The lighthearted comic relief in this movie obviously comes from Seth Rogen who plays “Kyle”, the best friend to “Adam”. Seth Rogen pulled way back for this role and wasn’t nearly as offensive or obnoxious as he has been in previous films. The pot smoking in this film was warranted as he tried to help his buddy get through his sickness. Was “Kyle” distinguishable enough from Rogen’s previous roles in other movies? Probably not, but there was a new level of tenderness that he brought to the role that I hadn’t seen before that made me smile. The friendship between the two men is not only believable and honest but reminded me atoledo of the way some of my friends and I have acted towards each other in the past. Rogen’s best scene (and probably one of the best in the film) comes when he tells “Adam” that he just saw his girlfriend “Rachel” at an art opening kissing another man. He not only calls the girlfriend out on her shit but he tells her exactly how he feels about her, something I think any guy has wanted to do to his buddy’s girlfriend at one time or another. It was sheer joy to watch that scene and I loved it. I wouldn’t be surprised if Rogen was nominated for this for some kind of award, maybe not an Oscar, but something else possibly.

The other strong performances in 50/50 comes from Anjelica Huston (of course) who plays the perfect worrisome mother to “Adam”. There are a few scenes, one particularly at the end that knocks it out of the park. Wholly realistic, this film wore its emotions on its sleeve. The weak performances come at the expense of the female leads unfortunately (with the exception of Huston obviously). “Rachel” (Bryce Dallas Howard) was fun to hate as “Adam’s” cheating girlfriend but just didn’t do it for me this time. “Katie” (Anna Kendrick) on the other hand was interesting and entertaining but by the end of the film I was saturated by her sweetness and left to feel that the role was cast too young.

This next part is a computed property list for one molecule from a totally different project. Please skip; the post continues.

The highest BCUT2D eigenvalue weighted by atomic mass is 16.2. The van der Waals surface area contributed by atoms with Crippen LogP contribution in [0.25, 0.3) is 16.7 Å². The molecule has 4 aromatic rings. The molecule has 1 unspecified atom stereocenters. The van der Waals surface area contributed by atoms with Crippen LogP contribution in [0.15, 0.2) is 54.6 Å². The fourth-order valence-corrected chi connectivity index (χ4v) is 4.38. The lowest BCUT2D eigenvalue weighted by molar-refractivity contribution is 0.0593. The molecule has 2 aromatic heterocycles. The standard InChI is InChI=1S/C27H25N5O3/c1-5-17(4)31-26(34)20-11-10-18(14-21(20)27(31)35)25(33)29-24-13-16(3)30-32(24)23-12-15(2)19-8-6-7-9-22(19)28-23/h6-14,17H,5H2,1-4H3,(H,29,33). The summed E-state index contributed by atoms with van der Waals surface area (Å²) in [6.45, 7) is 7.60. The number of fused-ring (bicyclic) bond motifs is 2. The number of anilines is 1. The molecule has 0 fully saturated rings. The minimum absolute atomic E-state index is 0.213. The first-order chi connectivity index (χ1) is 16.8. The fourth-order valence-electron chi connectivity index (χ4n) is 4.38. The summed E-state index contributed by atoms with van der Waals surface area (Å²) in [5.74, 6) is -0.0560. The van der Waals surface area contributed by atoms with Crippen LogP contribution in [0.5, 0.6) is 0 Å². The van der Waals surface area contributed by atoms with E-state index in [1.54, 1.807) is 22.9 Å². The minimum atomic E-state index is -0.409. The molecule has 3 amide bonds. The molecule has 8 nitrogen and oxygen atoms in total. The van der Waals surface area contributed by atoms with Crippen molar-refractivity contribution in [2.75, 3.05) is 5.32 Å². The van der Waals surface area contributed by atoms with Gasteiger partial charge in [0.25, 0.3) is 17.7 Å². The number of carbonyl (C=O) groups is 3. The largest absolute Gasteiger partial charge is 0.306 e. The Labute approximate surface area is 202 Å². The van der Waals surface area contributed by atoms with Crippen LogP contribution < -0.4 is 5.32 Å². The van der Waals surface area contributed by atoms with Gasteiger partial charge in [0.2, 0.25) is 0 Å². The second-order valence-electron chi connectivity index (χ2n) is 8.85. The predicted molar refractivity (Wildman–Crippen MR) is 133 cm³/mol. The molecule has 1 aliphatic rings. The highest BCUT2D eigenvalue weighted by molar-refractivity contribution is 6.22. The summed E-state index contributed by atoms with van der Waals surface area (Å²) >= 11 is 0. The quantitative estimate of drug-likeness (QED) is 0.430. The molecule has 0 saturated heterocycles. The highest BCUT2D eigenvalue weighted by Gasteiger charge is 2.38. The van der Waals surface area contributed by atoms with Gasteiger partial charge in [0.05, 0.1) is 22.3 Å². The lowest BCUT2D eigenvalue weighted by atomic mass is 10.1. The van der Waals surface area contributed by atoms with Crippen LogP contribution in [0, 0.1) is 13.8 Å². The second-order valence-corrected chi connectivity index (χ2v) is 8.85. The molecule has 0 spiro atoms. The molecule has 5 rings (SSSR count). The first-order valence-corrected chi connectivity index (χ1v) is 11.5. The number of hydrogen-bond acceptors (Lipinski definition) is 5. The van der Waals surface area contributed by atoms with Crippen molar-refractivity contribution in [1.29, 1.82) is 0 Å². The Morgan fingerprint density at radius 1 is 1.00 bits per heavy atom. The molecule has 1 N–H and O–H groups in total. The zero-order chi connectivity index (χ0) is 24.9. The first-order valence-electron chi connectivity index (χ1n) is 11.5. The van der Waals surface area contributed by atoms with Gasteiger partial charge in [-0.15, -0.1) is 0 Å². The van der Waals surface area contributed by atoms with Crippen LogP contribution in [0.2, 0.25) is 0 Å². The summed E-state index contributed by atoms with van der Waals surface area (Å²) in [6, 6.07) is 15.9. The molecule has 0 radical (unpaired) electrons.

Cinematically I have to say 50/50 did a good job of moving the plot along without drowning the viewer into a visual depression. There was one scene where “Adam” is walking as he’s high from eating pot and the shot is out of focus and fuzzy to resemble the feeling he’s having. A little over the top but I’m probably just being picky. There were also a couple thunderclouds and a lot of rain and gray sky. I always cringe just a little when there is thunder in a movie because it’s always foreshadowing an upcoming negative event, and it’s such a shameless and easy way for the filmmaker to do it.

As a whole I have to say 50/50 wasn’t half as bad as I thought it was going to be but could’ve been a bit better. It never really reached Terms of Endearment level for me in terms of emotional response, but it was entertaining nonetheless. I’m sure someone in this movie will get some recognition and that wouldn’t surprise or upset me. As an ensemble the cast was fun to watch and eclectic. The script was also original and engaging, I never really could predict what was going to happen next and when things moved along in the plot it was done naturally and believably.

If you have a hard time watching movies where people are dealing with serious illnesses then this is the movie for you. It’s not too serious and you’ll leave with dry eyes, no needless crying in this one.

4 out of 5 bags

About the author

Sam Olecki

Sam is a certifiable smart-ass and Southern California native raised on the sarcastic and jaded L.A. smog. He received a B.A. in Film and Electronic Media from Long Beach State University focusing on Screen Writing, Film Theory, and alcohol. Sam studied improv with The Groundlings, performed in local theater, and has watched a lot of movies. When Sam isn't writing for GBC he likes to eat out and write reviews on, go running, watch the KTLA morning news, and play with his puppy.